The full matrix decoder of FIG. 4 requires fewer transistors than the decoder arrangement of FIG. 1. PCI is comprised of sixteen 4 input gates for a total of 128 transistors (i.e. 16×8). PCII is comprised of eight 3-input gates plus 8 complementary inverters for a total 64 transistors (8×6+8×2); and the 128 buffer gates require 384 transistors (i.e. 3×128). Thus, a relatively small total number of transistors (560) is needed. As discussed above, each buffer gate can be made with just 3 transistors and the output of the buffer gates need not be buffered. Hence, the circuit of FIG. 4 would require at least 128 transistors less than a full matrix decoder employing 2-input NAND gates.
However, the full matrix decoder of FIG. 4 requires more conductor lines (of the type defined as critical) than the circuit of FIG. 1 since the complement of each column output (OC and OC) has to be applied to the gate electrodes of the clamping transistors of the column. The "critical" conductor lines affect the ability to minimize the decoder area. In FIG. 4, 16 critical conductor lines are needed to route the 8 outputs of PCII and their complements to the buffer gates. In addition, 8 critical conductor lines are needed to route the four input variables and their complements to the PCI gates PD301 through PD316. However, where the operation of the memory array is such that the outputs of the buffer gates do not have to be positively clamped to ground (i.e. the word lines need not be discharged below VT volts), then each buffer gate needs only transistors PT and NT and only one powering output per column is needed. Then only 8 critical lines are needed to route the outputs of the 3-input gates (PCII) to the buffer gates and a total of 256 transistors (instead of 384) would be required to form the buffer gates.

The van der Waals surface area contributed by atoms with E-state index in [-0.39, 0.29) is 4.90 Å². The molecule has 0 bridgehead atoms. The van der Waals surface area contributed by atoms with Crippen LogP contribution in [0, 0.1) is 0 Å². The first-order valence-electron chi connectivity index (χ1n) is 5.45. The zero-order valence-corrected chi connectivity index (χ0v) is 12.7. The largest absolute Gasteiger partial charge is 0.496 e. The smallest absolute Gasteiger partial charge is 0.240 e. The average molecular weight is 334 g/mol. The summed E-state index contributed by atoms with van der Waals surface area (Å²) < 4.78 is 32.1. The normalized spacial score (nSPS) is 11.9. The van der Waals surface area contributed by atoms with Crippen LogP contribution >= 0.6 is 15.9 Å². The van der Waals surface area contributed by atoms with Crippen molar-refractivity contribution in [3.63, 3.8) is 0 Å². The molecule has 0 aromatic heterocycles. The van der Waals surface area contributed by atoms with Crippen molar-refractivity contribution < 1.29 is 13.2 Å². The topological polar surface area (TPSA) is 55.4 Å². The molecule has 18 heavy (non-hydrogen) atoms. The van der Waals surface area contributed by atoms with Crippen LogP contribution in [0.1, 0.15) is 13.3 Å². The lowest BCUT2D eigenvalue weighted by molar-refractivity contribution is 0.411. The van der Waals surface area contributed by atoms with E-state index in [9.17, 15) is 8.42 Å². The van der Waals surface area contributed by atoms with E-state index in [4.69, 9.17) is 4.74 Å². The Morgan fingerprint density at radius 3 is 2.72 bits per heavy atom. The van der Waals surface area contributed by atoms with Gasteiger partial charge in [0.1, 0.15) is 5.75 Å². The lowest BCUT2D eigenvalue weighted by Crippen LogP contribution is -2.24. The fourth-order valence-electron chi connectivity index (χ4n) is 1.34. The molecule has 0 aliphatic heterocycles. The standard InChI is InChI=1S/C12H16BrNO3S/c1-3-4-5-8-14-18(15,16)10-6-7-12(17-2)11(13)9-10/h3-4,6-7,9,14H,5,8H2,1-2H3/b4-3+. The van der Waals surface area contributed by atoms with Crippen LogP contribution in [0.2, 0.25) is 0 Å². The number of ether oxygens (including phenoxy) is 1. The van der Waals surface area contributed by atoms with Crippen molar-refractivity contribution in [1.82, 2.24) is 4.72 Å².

The circuit of FIG. 1 may be modified as shown in FIG. 5 to include circuitry for level shifting the signals being decoded.
The output Oi of a predecoding gate PDi is applied to the input of a level shift circuit 501. For example, the level shift circuit may be of the type described in U.S. Pat. Nos. 4,039,862 or 4,080,539 or in my co-pending application Ser. No. 948,509 titled, "Level Shift Circuit", now U.S. Pat. No. 4,216,390, or may be any other suitable level shift circuit. The level shift circuit may be of the inverting or noninverting type. For ease of discussion it is assumed that the level shift circuit is non-inverting, that it is powered by a positive operating potential of 2 VDD volts, that, in response to an input signal (Oi) of 0 volts, it produces an output of 0 volts and, that, in response to an Oi of VDD volts, it produces an output of 2 VDD volts.